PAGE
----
Angioplasty for Peripheral Arterial Disease of the Legs
Angioplasty (also called percutaneous transluminal angioplasty, or PTA) is a procedure in which a thin, flexible tube called a catheter is inserted through an artery and guided to the place where the artery is narrowed.
When the tube reaches the narrowed artery, a small balloon at the end of the tube inflates for a short time. The pressure from the inflated balloon presses the fat and calcium (plaque) against the wall of the artery to improve blood flow.
In angioplasty of the aorta (the major abdominal artery) or the iliac arteries (which branch off from the aorta), a small, expandable tube called a Reference stent Opens New Window is usually put in place at the same time. Reclosure (restenosis) of the artery is less likely to occur if a stent is used. Stents are less commonly used in angioplasty of smaller leg arteries like the femoral, popliteal, or tibial arteries, because they are subject to trauma and damage in these locations.
View a Reference slideshow on angioplasty for peripheral arterial disease of the legs Opens New Window Reference Opens New Window to see how the procedure is done.
What To Expect After Treatment
After the procedure, you will rest in bed for 6 to 8 hours. You may have to stay overnight in the hospital. After you leave the hospital, you can most likely return to normal activities.
Why It Is Done
This procedure is commonly used to open narrowed arteries that supply blood flow to the heart. It may be used on short sections of narrowed arteries in people who have Reference peripheral arterial disease Opens New Window (PAD).
How Well It Works
Angioplasty can help you walk farther without leg pain than you did before the procedure.Reference 1
How well angioplasty works depends on the size of the blood vessel, the length of blood vessel affected, and whether the blood vessel is completely blocked. In general:
- People who have angioplasty might be able to walk farther without leg pain after the procedure. But this benefit might not last more than a few months.Reference 1
- Larger arteries in the pelvic area can be treated successfully most of the time with angioplasty. After 4 to 5 years, the blood vessel remains open in 60 to 80 out of 100 cases. The outcome may improve slightly if angioplasty is combined with a stent.Reference 2
- Angioplasty is less successful for the smaller arteries. After 4 to 5 years, the artery may remain open in about 70 out of 100 cases. The outcome may improve slightly if angioplasty is combined with a stent.Reference 2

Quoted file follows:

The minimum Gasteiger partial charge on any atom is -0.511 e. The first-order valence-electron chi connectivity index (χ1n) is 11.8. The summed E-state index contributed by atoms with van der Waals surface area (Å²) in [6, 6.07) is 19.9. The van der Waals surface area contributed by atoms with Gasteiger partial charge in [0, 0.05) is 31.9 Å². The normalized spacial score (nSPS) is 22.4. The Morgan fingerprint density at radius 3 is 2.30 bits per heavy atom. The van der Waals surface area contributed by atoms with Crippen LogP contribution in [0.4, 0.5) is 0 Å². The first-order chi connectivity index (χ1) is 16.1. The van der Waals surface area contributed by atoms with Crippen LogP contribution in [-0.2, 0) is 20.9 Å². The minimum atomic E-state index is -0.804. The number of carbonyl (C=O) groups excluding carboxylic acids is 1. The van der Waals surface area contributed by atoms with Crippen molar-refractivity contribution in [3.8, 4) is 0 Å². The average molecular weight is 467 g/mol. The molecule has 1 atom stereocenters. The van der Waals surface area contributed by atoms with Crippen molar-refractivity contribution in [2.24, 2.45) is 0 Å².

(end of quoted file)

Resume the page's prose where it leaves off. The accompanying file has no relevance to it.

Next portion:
In general, angioplasty works best in the following types of arteries:
- Larger arteries.
- Arteries with short narrowed areas.
- Narrowed, not blocked, arteries.
Complications related to the catheter include:
- Pain, swelling, and tenderness at the catheter insertion site.
- Irritation of the vein by the catheter (superficial thrombophlebitis).
- Bleeding at the catheter site.
- A bruise where the catheter was inserted. This usually goes away in a few days.
Serious complications are rare. These complications may include:
- Sudden closure of the artery.
- Blood clots.
- A small tear in the inner lining of the artery.
- An Reference allergic reaction Opens New Window to the contrast material used to view the arteries.
- Kidney damage. In rare cases, the contrast material can damage the kidneys, possibly causing kidney failure.
Radiation risk. There is always a slight risk of damage to cells or tissues from being exposed to any radiation, including the low levels of X-ray used for this test. But the risk of damage from the X-rays is usually very low compared with the potential benefits of the test.
What To Think About
In some cases, bypass surgery may be the best treatment choice. This treatment choice depends on your risks with the procedure, the size of the arteries, and the number and length of the blockages or narrowing in the arteries.
Angioplasty may be a less expensive, safer alternative to surgery in certain cases.
For help deciding whether to have angioplasty, see
|By:||Reference Healthwise Staff||Last Revised: October 14, 2011|
|Medical Review:||Reference Rakesh K. Pai, MD, FACC - Cardiology, Electrophysiology
Reference David A. Szalay, MD - Vascular Surgery